With many acquired heart diseases, your veterinarian will likely recommend an angiotensin-converting enzyme inhibitor, otherwise known as an ACE inhibitor, to help reduce stress on the heart. ACE inhibitors work to relieve pressure and blood volume. Additional drugs may also be prescribed to help manage heart disease.
Beta-blockers, nitroglycerine, and digitalis can help reduce symptoms and improve your dog’s quality of life. A diuretic may also be prescribed to manage any fluid accumulation around the lungs.
There is no surefire way to prevent heart disease in dogs, especially since several common types are congenital. But you can take steps to help your dog live a healthy life.
It’s always important to feed your pooch a healthy diet that includes Taurine (amino acid) and Omega-3 Fatty Acids (fish oil). Exercise is also a crucial part of having a healthy dog. While every dog requires exercise, if your pal has been diagnosed with heart disease, make sure to limit strenuous activity and carefully monitor your pooch afterward.
If you have a breed prone to heart disease, be vigilant and aware of the symptoms accompanying heart disease in dogs. The sooner you catch a potential symptom, the better prepared you and your veterinarian will be to treat the condition. For instance, some giant breeds can be at a higher risk of developing dilated cardiomyopathy (DCM).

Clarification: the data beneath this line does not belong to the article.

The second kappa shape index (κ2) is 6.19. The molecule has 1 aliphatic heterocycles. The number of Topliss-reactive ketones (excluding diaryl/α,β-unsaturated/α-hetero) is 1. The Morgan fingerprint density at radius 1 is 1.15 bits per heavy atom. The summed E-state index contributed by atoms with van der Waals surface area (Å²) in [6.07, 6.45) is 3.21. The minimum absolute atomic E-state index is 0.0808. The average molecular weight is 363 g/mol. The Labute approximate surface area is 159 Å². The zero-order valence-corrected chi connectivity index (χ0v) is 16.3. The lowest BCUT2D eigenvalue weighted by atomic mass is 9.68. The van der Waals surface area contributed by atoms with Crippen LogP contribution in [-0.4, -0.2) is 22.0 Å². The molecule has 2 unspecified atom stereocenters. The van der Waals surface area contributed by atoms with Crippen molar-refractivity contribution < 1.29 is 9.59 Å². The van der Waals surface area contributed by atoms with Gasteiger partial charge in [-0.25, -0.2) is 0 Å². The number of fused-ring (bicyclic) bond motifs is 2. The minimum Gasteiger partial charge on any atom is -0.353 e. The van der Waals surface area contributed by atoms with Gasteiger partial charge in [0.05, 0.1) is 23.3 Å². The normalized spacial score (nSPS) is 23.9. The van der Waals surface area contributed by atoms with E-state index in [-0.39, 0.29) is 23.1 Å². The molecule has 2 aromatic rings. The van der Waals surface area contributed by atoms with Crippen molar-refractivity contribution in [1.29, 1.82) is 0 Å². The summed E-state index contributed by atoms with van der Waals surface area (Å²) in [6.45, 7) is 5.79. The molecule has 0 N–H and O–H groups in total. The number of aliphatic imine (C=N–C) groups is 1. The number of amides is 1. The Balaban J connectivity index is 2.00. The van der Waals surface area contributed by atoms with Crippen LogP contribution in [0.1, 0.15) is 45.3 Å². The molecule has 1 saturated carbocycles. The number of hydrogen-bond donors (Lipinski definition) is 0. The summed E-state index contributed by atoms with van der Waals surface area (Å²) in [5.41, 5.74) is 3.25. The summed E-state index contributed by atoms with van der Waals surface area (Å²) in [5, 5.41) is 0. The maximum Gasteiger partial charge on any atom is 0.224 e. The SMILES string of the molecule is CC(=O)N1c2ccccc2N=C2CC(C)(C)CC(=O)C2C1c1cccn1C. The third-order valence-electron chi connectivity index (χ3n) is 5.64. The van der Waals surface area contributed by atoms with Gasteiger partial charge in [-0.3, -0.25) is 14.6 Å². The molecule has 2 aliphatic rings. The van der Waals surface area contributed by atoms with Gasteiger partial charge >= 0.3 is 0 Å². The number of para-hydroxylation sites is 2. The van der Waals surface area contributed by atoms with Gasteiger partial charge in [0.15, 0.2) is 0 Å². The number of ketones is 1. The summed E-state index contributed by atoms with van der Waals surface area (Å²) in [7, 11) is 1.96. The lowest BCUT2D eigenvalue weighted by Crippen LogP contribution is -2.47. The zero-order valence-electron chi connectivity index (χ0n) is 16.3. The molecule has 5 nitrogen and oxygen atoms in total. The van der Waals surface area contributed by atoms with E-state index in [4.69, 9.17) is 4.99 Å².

Unfortunately, most of the gentle giants have a relatively short lifespan compared to their pint-sized canine companions, and heart complications can negatively affect that number even more. If you plan to adopt an extra-large pup, it could make all the difference to familiarize yourself with DCM symptoms (so you can keep a keen eye out for early signs) and work out a heart-focused health plan with your veterinarian.